How To Flatten Your Categories sheet Monthly Budgets

For those that like to create their own sheets and formulas, you may have run into a stumbling block to using your monthly category budget values.

Since the budget for each month is in a separate monthly column, this can make writing formulas to work with this data a bit complicated.

One solution is to create a sheet that “flattens” this data, so all the information is in just 3 columns: Category, Month, and Budget.

@benlcollins latest weekly newsletter points out the FLATTEN function is now included on the Google Sheets official function list. Official documentation is also available. (Signup for Ben’s tips here: )

This function makes it much easier to flatten your monthly budget data.

It will turn this:

Into this:

How To Do It

On a new sheet, put the word Category, Month, and Budget in the top row of the first three columns.

Then, you need just one formula in cell A2. Here’s an example of the formula, but you will need to adjust it a little to match your Categories sheet.


Notice there are three category ranges, one for each column generated.

The first one, Categories!A2:A21 covers the range of all the Category names. (I tried using Categories!A2:A for an unlimited range, but that caused extra rolls to appear on the bottom of the sheet.)

The next range, Categories!E1:P1, is the range of all the monthly budget columns in the first row. Note that this is the first day of the month for the budget month.

The final range, Categories!E2:P21, is the range of the top budget value in the earliest month to the bottom budget value in the last month.

In between each of the Category ranges, there is an emoji (using the heart here, but any will work) surrounded by double quotes, and surrounded by ampersands. This allows the SPLIT function to work thanks to the heart emoji at the end of the formula.

Personalize The Formula

To make this work on your sheet, adjust those category ranges to match your Categories sheet.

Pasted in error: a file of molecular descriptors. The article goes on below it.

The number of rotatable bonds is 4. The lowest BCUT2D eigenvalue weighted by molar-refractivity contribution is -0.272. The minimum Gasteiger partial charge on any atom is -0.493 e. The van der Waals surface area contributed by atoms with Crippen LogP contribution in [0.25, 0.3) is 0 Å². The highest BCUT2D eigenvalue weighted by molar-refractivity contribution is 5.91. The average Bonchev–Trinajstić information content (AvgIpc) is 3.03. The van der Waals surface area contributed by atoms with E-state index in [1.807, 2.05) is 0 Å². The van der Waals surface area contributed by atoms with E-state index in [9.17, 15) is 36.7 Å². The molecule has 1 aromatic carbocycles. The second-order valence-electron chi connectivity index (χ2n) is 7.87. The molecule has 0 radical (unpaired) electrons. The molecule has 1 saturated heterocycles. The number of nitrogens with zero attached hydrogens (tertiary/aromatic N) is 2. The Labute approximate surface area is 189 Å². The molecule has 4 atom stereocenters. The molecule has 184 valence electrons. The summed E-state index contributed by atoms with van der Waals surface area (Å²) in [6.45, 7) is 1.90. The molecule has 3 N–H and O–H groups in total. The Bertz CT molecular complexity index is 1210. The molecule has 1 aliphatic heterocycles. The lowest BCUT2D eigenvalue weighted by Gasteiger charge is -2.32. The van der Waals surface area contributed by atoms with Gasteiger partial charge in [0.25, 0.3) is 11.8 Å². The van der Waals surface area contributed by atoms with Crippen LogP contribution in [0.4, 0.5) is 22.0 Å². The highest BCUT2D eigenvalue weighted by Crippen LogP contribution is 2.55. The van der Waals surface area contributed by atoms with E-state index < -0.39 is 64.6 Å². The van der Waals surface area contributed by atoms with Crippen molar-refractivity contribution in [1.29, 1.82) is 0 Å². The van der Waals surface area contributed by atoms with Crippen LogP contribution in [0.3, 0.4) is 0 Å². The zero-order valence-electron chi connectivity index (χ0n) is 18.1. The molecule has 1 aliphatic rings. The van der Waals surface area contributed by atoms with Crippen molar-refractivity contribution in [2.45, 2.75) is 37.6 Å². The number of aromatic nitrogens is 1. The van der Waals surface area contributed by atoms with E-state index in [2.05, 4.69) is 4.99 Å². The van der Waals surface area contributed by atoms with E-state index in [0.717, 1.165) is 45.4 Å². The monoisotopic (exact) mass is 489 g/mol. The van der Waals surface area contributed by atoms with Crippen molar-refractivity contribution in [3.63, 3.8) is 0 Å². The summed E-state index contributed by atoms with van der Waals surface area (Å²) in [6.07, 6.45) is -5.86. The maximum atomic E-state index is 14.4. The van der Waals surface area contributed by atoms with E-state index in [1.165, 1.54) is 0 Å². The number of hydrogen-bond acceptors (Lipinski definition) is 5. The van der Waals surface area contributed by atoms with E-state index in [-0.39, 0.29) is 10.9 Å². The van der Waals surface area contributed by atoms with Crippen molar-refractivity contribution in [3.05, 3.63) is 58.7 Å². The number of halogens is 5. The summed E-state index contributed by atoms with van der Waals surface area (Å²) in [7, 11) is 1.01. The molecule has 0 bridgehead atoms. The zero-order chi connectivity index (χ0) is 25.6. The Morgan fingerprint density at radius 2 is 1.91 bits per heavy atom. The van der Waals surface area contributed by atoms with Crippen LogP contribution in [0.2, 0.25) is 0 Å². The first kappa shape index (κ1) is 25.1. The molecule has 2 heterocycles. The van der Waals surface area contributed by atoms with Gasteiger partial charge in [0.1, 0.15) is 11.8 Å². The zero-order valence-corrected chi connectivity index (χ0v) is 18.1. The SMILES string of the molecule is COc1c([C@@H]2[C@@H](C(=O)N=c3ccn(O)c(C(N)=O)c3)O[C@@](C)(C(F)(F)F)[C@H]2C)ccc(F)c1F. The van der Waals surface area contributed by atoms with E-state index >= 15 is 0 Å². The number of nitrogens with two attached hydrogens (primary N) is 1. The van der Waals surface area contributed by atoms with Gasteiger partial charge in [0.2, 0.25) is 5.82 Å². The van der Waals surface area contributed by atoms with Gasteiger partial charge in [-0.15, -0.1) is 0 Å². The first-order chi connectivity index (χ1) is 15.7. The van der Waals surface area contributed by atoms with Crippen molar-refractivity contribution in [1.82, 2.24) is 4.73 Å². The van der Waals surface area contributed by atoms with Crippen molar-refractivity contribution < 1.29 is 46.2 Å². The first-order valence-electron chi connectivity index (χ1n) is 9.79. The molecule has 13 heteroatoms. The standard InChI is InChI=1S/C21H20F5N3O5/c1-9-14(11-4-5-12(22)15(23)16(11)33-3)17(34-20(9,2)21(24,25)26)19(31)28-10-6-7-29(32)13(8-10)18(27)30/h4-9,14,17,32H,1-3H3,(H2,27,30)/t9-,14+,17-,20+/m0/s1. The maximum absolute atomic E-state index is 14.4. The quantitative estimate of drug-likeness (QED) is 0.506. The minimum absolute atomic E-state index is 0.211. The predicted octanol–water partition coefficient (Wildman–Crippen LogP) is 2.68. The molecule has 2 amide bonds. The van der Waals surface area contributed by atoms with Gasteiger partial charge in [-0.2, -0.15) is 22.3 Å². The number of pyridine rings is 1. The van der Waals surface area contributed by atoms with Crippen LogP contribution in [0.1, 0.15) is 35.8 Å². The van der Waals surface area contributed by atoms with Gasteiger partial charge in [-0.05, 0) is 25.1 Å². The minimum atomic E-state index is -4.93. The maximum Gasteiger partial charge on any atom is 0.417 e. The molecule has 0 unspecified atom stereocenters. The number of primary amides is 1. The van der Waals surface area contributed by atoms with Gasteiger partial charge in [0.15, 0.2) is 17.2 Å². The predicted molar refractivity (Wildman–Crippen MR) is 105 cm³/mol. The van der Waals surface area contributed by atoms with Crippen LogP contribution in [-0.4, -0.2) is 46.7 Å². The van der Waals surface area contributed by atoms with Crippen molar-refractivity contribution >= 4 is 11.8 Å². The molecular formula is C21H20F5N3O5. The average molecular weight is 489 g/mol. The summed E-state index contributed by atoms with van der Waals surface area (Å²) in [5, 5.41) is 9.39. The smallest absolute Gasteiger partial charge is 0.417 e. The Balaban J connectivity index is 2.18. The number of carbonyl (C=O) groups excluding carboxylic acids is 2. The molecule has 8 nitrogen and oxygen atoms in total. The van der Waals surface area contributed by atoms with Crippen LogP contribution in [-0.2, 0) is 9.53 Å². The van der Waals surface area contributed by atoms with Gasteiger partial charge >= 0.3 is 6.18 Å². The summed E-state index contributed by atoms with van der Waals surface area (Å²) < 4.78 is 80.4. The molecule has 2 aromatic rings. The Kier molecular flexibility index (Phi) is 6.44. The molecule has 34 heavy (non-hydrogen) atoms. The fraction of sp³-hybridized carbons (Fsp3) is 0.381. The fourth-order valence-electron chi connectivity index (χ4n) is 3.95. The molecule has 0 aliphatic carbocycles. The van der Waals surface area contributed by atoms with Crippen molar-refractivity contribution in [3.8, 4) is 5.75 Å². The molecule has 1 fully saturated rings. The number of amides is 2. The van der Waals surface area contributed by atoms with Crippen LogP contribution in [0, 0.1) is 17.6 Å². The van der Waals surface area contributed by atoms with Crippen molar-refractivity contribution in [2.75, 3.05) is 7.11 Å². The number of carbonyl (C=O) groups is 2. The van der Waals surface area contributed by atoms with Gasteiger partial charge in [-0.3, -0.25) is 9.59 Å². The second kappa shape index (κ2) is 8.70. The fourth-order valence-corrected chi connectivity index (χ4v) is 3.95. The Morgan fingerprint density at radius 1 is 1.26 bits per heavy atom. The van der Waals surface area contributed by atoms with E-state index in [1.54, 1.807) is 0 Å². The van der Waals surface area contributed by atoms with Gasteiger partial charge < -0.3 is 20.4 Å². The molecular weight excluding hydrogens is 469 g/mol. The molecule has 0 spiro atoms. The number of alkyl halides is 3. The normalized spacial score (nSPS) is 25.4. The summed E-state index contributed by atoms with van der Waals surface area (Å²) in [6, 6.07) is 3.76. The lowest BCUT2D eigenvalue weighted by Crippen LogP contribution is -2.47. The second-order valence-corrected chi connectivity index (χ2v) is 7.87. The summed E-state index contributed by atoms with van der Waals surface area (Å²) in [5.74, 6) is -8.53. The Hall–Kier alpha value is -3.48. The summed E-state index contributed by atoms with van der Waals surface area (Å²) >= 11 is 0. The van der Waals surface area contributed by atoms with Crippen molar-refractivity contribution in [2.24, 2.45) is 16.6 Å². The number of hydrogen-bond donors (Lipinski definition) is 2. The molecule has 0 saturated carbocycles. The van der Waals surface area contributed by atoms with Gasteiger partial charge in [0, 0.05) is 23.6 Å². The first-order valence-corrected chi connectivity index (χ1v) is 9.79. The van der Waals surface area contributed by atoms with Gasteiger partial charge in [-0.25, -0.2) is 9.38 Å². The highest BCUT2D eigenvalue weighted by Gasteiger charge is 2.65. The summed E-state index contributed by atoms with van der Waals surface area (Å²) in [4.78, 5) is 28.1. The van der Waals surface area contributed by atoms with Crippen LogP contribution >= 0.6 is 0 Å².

I’m sure there is a way to make that formula dynamic (maybe using the OFFSET function) so you don’t need to manually enter the last budget category row number. But then it gets more complicated and I want to keep it simple here. The downside is that if you add a new category row, you might need to adjust the flatten formula.

With this sheet in place, you can write formulas sum and lookup your budget values without having to worry about all the different monthly columns.

For example,
will get the total of all your Phone category budgets

will get your Phone budget for May 2021.

Of course, if you need to refer to these values on a different sheet, you will need to add the sheet names, such as ‘Flatten’!A2:A and ‘Flatten’!C2:C.

Add this formula in your new sheet in cell D1 and you will add the Category Type for each Category, so you can do even more types of summations and filters using formulas:


The formula above works if in your Categories sheet, column A is Categories and column C is Type.

If you want to get a list of the Category Groups, change the word Type to Groups, change the range to Categories!A2:B and the number after that from 3 to 2. (This assumes your Groups are in Column B.)

Let us know if this helps or how you might take advantage of it.


This a great, @jono. I look forward to trying FLATTEN() on a future project. Looks like a really simple way to synthesize multi-dimensional data.

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